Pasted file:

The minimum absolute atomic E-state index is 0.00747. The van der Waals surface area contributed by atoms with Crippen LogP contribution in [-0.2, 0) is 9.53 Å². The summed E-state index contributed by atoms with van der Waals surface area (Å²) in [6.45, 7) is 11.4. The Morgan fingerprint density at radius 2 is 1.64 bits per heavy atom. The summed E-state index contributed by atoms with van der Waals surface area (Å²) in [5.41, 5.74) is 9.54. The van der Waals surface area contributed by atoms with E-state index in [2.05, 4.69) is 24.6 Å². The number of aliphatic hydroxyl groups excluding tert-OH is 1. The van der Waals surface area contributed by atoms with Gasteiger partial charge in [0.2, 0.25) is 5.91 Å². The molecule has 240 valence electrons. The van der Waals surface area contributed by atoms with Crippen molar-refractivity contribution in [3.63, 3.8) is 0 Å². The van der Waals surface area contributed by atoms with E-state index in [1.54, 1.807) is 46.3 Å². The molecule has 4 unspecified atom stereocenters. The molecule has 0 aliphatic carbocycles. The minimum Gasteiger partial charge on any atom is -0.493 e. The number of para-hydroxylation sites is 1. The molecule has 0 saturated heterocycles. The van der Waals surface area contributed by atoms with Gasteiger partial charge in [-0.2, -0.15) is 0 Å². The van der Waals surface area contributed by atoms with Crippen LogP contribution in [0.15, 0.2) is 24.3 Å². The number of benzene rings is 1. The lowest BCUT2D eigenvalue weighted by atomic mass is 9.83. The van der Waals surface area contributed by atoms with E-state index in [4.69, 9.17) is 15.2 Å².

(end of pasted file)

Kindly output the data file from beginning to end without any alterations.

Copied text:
The minimum absolute atomic E-state index is 0.00747. The van der Waals surface area contributed by atoms with Crippen LogP contribution in [-0.2, 0) is 9.53 Å². The summed E-state index contributed by atoms with van der Waals surface area (Å²) in [6.45, 7) is 11.4. The Morgan fingerprint density at radius 2 is 1.64 bits per heavy atom. The summed E-state index contributed by atoms with van der Waals surface area (Å²) in [5.41, 5.74) is 9.54. The van der Waals surface area contributed by atoms with E-state index in [2.05, 4.69) is 24.6 Å². The number of aliphatic hydroxyl groups excluding tert-OH is 1. The van der Waals surface area contributed by atoms with Gasteiger partial charge in [0.2, 0.25) is 5.91 Å². The molecule has 240 valence electrons. The van der Waals surface area contributed by atoms with Crippen molar-refractivity contribution in [3.63, 3.8) is 0 Å². The van der Waals surface area contributed by atoms with E-state index in [1.54, 1.807) is 46.3 Å². The molecule has 4 unspecified atom stereocenters. The molecule has 0 aliphatic carbocycles. The minimum Gasteiger partial charge on any atom is -0.493 e. The number of para-hydroxylation sites is 1. The molecule has 0 saturated heterocycles. The van der Waals surface area contributed by atoms with Gasteiger partial charge in [-0.2, -0.15) is 0 Å². The van der Waals surface area contributed by atoms with Crippen LogP contribution in [0.15, 0.2) is 24.3 Å². The number of benzene rings is 1. The lowest BCUT2D eigenvalue weighted by atomic mass is 9.83. The van der Waals surface area contributed by atoms with E-state index in [4.69, 9.17) is 15.2 Å².